Jeff Rowland Design Group Coherence preamplifier & Cadence phono stage Transformers and the Audio Interface

Sidebar 2: Transformers and the Audio Interface

The majority of Jeff Rowland's new products are equipped with line-level input transformers. In the early days of stereo, the use of transformer-coupling components in the recording studio was the norm. Nearly all of the most prized recordings of the late 1950s and '60s were captured through a whole chain of these passive devices. Because at that time construction of good line-level transformers was more of an art than a science, quality was understandably variable. In addition, limitations in material quality, knowledge, and precision equipment led to products that were good at isolating one component from another and preventing unwanted hum, but often suffered from limited bandwidth, core saturation, audible hysteresis, and excess phase-distortion anomalies. Combined with high cost, these flaws led to a rapid reduction in the use of line-level transformers after the appearance of cheap silicon differential amplifiers, claimed to be "electronic transformers."

Unfortunately, the majority of these active-differential input topologies fell short of meeting the essential transformer requirement of rejecting unwanted in-band (and some out-of-band) spurious signals. Meanwhile, tremendous progress has been made in the past 25 years in transformer design, quality of core materials, and precise winding technologies. To be sure, many poor-quality audio transformers are still sold, but the few commercial reference-grade devices—such as those made by Jensen Transformers—are extremely consistent, and have largely addressed the performance drawbacks of the old days while enhancing the beneficial qualities inherent to these devices. But they're still very expensive.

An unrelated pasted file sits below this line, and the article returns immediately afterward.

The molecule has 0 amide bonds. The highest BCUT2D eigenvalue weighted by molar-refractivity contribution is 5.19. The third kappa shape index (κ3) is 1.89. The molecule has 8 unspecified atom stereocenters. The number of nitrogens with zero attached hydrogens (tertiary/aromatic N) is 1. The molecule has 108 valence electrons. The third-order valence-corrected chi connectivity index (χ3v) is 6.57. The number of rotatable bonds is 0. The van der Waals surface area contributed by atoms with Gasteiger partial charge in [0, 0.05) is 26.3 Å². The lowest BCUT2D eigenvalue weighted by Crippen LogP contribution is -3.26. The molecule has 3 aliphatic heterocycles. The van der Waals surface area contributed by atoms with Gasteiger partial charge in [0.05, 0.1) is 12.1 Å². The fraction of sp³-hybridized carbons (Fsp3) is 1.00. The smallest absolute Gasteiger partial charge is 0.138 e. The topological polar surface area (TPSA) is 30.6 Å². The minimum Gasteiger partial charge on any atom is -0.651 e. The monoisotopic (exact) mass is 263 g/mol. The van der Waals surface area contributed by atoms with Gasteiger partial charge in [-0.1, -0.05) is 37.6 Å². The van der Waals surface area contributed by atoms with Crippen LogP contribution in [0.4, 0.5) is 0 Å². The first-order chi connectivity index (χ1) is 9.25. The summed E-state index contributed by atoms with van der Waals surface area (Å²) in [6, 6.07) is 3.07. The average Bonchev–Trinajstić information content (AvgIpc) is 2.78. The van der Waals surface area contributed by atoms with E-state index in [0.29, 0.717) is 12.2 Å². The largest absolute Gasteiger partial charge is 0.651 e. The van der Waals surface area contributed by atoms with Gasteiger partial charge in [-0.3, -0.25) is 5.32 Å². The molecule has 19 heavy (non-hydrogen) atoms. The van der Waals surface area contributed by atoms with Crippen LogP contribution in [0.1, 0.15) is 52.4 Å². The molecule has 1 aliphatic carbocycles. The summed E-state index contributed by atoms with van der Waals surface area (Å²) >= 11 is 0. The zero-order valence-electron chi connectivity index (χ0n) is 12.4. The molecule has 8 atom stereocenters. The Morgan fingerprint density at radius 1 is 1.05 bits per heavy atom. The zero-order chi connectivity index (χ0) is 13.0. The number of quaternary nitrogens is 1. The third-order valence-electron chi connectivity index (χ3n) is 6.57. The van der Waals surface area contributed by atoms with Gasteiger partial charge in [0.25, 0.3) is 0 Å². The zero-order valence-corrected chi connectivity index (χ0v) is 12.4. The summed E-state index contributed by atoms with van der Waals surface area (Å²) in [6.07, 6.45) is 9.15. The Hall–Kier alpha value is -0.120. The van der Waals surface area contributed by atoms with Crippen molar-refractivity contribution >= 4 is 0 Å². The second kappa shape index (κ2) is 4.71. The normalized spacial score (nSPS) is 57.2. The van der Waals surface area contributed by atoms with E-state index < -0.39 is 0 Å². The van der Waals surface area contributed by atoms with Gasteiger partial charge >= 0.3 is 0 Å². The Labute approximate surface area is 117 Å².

The Jensen JT-10-KBD, used in the Coherence, sports a reported bandwidth of 0.3Hz-160kHz, and a deviation from linear phase (DLP) of less than 1 degrees across the audible band. (DLP is a true measure of phase distortion.) This is accomplished by taking what used to be a disadvantage of transformers—a degree of intrinsic leakage inductance and capacitive coupling between the primary and secondary windings—and shaping those reactances through specific winding techniques to form a second-order Bessel low-pass filter when the DC resistance of the device is taken into consideration. As a result, ultrasonic transformer resonances that can intermodulate with subsequent, poorly filtered amplifying stages are eliminated. Another key benefit of this inherent low-pass filter is good RFI/EMI rejection up to a claimed 30MHz.

Jensen states that their large, high-quality nickel-alloy cores make saturation a nonissue, even at inputs as high as +22dBu—far above any home-playback SPL. As a result, transformer-generated distortion is effectively quelled at any realistic signal level.

If all of this wasn't enough benefit from a simple passive device that requires no trimming and lasts a lifetime, the primary benefit of an input transformer is its outstanding common-mode rejection ratio (CMRR).